Have you ever wondered why you still get color in your skin, even when you think you are wearing copious amounts of sunscreen, and even after you have been faithfully reapplying all day?
A sunscreen, even a higher SPF, will not protect you 100% from the sun’s rays. Well, unless you are wearing 100% zinc oxide (like you see on the noses of lifeguards). Remember that “SPF” actually denotes protection from burning, or the UVB rays. An SPF 2 provides about 50% protection from UVB rays. An SPF 15 will give you about 92% protection from UVB. Then, when you jump to SPF 30, you get about 95%, and an SPF 50 will provide approximately 96 to 97% protection. It’s never quite 100%.
So guess what? You will still get a little color in your skin, even when you wear the appropriate amount of sunscreen, or a high SPF. Unfortunately, tanned skin is a sign from your internal protection systems that your skin was injured – so there really is no “healthy” tan.
And please don’t be misled that a higher SPF means you have longer, or all-day, protection – you still need to reapply every two hours when you are outside or swimming. Sun exposure mixes with your skin barrier acid mantle and breaks down the protection. (This explains why you have gotten sunburned after you have been in the sun all day – even though you started the day with SPF 50.)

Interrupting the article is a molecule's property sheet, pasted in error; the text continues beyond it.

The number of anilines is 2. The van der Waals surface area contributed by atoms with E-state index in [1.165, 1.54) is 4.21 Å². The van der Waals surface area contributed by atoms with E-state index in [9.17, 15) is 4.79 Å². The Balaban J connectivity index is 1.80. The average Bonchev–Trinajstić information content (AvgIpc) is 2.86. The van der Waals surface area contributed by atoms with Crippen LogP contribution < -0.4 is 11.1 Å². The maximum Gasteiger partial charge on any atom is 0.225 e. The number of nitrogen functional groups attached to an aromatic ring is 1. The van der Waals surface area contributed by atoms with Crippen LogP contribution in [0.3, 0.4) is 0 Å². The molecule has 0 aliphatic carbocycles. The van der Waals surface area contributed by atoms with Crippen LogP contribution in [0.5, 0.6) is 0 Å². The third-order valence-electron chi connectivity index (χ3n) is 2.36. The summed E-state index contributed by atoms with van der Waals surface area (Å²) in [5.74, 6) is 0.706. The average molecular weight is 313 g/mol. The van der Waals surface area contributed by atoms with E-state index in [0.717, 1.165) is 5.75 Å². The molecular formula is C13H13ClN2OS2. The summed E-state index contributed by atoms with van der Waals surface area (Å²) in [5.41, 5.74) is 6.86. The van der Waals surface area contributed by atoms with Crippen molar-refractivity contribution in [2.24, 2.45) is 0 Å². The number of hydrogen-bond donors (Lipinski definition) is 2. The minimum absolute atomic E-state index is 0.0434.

Most people aren’t quite sure about the right amount to apply, either, so when you apply less than the recommended amount, the protection factor decreases as well. Be sure you cover your whole body with 1 full ounce (the size of a shot glass) –before leaving the house. When I know I’m going to be in the sun most of the day, I start with a generous sunscreen application before I put on my bathing suit – then reapply when I get to my destination, and other times throughout the day.
Whether you choose Active Shield Lotion SPF 30 or Ultra Shield Lotion SPF 50, the most important message to remember is that when you wear Epionce broad spectrum sunscreen every day you are helping to reduce your risk of skin cancer – and preventing future visible aging.